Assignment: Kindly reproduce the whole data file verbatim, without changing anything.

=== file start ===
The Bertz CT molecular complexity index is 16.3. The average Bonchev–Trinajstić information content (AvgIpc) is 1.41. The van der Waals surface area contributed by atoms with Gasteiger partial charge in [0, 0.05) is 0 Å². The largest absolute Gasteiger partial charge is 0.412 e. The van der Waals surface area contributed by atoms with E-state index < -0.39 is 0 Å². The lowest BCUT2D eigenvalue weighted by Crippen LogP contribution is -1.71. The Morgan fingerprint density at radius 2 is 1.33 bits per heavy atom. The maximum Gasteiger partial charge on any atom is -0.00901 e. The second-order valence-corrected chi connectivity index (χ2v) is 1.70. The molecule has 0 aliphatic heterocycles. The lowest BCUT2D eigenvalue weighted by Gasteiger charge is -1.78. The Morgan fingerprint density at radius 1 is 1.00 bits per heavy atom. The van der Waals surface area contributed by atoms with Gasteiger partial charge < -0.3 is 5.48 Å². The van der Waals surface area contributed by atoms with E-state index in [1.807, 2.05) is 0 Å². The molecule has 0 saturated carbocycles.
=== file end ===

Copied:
The Bertz CT molecular complexity index is 16.3. The average Bonchev–Trinajstić information content (AvgIpc) is 1.41. The van der Waals surface area contributed by atoms with Gasteiger partial charge in [0, 0.05) is 0 Å². The largest absolute Gasteiger partial charge is 0.412 e. The van der Waals surface area contributed by atoms with E-state index < -0.39 is 0 Å². The lowest BCUT2D eigenvalue weighted by Crippen LogP contribution is -1.71. The Morgan fingerprint density at radius 2 is 1.33 bits per heavy atom. The maximum Gasteiger partial charge on any atom is -0.00901 e. The second-order valence-corrected chi connectivity index (χ2v) is 1.70. The molecule has 0 aliphatic heterocycles. The lowest BCUT2D eigenvalue weighted by Gasteiger charge is -1.78. The Morgan fingerprint density at radius 1 is 1.00 bits per heavy atom. The van der Waals surface area contributed by atoms with Gasteiger partial charge < -0.3 is 5.48 Å². The van der Waals surface area contributed by atoms with E-state index in [1.807, 2.05) is 0 Å². The molecule has 0 saturated carbocycles.